The rest of the playlist hops around the globe—Argentina and Puerto Rico, Palestine, Germany, Italy, plus lots more material from America. Hearing songs from other eras and other countries brings much-needed perspective on our current situation. Resisting oppression is universal; tonight’s wide swath of protest serves as emotional and philosophical ballast, building confidence and chasing paranoia.
The three Argentinean songs cover 40-odd years of South American history, as the country rotated through different variations on fascism. Guastavino’s “Pampamapa,” set to an autobiographical poem by the left-wing poet Hamlet Lima Quintana, is the song of a man being exiled from his own country for political reasons in the 1960s. María Elena Walsh’s 1972 hit, “Como la cigarra,” evokes the quiet strength to survive in the face of ongoing oppression. As her enemies attempt to destroy her, and fail over and over again, the singer survives by going underground—whether metaphorically or actually—“like the cicadas.” “El cambalache,” a classic tango by Enrique Santos Discépolo from the early 1930s, takes a gimlet-eyed view of a world where values have tumbled into the gutter. The translation we are using is by the composer William Bolcom, who wrote the lyrics for his wife Joan Morris. He updated a few of the references, as you’ll see, but otherwise stayed amazingly close to the original Spanish lyric. The three songs are in very different moods, but they share a depth of defiance, an indomitable life-force. And all of them seem utterly contemporary to me, especially as we watch the Latin victims of oppression we once welcomed hounded into exile or hiding.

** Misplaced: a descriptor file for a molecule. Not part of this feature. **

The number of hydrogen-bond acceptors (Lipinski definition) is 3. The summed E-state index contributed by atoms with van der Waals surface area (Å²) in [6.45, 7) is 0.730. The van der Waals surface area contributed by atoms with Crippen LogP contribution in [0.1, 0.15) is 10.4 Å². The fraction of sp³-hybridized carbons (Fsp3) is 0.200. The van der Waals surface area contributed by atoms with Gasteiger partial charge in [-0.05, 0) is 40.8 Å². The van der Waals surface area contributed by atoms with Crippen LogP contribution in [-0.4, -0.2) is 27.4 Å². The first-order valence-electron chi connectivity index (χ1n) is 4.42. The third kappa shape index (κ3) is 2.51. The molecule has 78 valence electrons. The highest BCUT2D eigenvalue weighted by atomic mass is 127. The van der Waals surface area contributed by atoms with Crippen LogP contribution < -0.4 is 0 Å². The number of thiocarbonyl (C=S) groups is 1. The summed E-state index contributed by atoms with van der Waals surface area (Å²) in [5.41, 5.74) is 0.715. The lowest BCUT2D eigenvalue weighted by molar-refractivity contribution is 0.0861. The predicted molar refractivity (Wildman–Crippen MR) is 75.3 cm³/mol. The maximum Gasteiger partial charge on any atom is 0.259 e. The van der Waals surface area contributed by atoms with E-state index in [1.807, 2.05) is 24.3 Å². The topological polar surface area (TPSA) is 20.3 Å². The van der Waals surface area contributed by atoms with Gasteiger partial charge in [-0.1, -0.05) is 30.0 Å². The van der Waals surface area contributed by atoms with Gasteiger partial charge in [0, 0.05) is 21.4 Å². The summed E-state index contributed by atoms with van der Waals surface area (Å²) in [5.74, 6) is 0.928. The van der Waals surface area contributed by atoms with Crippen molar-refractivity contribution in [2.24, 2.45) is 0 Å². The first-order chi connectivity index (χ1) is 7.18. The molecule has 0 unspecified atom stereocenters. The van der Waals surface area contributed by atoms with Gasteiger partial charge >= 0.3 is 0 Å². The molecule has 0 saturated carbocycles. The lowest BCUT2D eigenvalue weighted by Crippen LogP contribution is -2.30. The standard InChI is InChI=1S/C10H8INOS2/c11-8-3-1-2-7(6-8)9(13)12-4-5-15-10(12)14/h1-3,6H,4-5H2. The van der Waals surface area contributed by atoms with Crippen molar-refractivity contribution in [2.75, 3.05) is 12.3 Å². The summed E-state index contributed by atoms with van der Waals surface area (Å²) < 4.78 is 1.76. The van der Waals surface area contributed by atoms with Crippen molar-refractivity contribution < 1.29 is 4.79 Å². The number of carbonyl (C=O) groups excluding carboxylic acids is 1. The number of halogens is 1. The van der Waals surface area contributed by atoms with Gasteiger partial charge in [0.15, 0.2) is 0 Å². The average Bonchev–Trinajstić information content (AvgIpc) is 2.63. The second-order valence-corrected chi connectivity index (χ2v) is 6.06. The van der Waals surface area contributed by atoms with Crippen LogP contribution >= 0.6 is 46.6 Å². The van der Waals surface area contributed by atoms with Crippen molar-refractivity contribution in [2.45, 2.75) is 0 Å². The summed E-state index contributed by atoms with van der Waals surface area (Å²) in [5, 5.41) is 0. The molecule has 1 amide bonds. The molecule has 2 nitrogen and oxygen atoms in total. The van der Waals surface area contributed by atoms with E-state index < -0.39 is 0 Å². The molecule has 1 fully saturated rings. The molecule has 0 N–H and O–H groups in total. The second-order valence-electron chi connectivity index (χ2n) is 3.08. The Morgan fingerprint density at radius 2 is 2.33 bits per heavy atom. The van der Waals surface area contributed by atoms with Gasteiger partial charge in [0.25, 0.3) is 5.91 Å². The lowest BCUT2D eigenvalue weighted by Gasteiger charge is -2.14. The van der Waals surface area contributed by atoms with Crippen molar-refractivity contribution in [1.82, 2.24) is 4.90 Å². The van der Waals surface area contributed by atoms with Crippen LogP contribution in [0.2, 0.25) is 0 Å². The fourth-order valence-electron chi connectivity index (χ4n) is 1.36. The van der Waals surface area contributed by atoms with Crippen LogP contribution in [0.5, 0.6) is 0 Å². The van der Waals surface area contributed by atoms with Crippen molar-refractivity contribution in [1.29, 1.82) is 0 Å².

“A Julia de Burgos” comes from Leonard Bernstein’s bicentennial cantata Songfest, which we featured in our opening night concert last November. We don’t normally repeat a song in the same season, but we made an exception this time. I know of no greater hymn to the visionary power of women than Julia de Burgos’ manifesto, in which she separates herself from the submissive role she is expected to play in society and creates a version of herself that flies free and unfettered to the heavens. Bernstein matches her passionate lines with a bravura setting, capped by one of the most thrilling climaxes in all of art song. True, the ever-shifting, driving rhythms are perhaps more redolent of Spain than the poet’s native Puerto Rico. Still, it remains one of Bernstein’s greatest vocal works.